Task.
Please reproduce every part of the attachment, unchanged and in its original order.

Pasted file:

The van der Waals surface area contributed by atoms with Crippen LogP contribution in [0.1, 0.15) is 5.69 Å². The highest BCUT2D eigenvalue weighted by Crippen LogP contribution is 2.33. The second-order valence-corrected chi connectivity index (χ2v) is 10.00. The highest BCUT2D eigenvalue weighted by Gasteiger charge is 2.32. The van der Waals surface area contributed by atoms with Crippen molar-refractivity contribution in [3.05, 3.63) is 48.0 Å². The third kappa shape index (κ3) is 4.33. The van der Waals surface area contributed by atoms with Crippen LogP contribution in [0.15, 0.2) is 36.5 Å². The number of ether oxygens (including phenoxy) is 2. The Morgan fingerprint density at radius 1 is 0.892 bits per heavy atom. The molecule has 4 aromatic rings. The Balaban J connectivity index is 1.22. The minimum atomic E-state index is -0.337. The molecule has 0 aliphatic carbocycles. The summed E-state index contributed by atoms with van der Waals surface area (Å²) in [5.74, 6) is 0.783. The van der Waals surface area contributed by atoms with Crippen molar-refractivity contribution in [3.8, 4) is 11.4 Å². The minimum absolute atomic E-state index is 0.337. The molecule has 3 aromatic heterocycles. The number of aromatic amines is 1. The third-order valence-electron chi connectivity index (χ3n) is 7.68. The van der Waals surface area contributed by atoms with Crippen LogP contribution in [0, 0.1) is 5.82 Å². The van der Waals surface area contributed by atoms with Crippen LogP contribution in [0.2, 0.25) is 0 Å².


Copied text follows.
The van der Waals surface area contributed by atoms with Crippen LogP contribution in [0.1, 0.15) is 5.69 Å². The highest BCUT2D eigenvalue weighted by Crippen LogP contribution is 2.33. The second-order valence-corrected chi connectivity index (χ2v) is 10.00. The highest BCUT2D eigenvalue weighted by Gasteiger charge is 2.32. The van der Waals surface area contributed by atoms with Crippen molar-refractivity contribution in [3.05, 3.63) is 48.0 Å². The third kappa shape index (κ3) is 4.33. The van der Waals surface area contributed by atoms with Crippen LogP contribution in [0.15, 0.2) is 36.5 Å². The number of ether oxygens (including phenoxy) is 2. The Morgan fingerprint density at radius 1 is 0.892 bits per heavy atom. The molecule has 4 aromatic rings. The Balaban J connectivity index is 1.22. The minimum atomic E-state index is -0.337. The molecule has 0 aliphatic carbocycles. The summed E-state index contributed by atoms with van der Waals surface area (Å²) in [5.74, 6) is 0.783. The van der Waals surface area contributed by atoms with Crippen molar-refractivity contribution in [3.8, 4) is 11.4 Å². The minimum absolute atomic E-state index is 0.337. The molecule has 3 aromatic heterocycles. The number of aromatic amines is 1. The third-order valence-electron chi connectivity index (χ3n) is 7.68. The van der Waals surface area contributed by atoms with Crippen LogP contribution in [0, 0.1) is 5.82 Å². The van der Waals surface area contributed by atoms with Crippen LogP contribution in [0.2, 0.25) is 0 Å².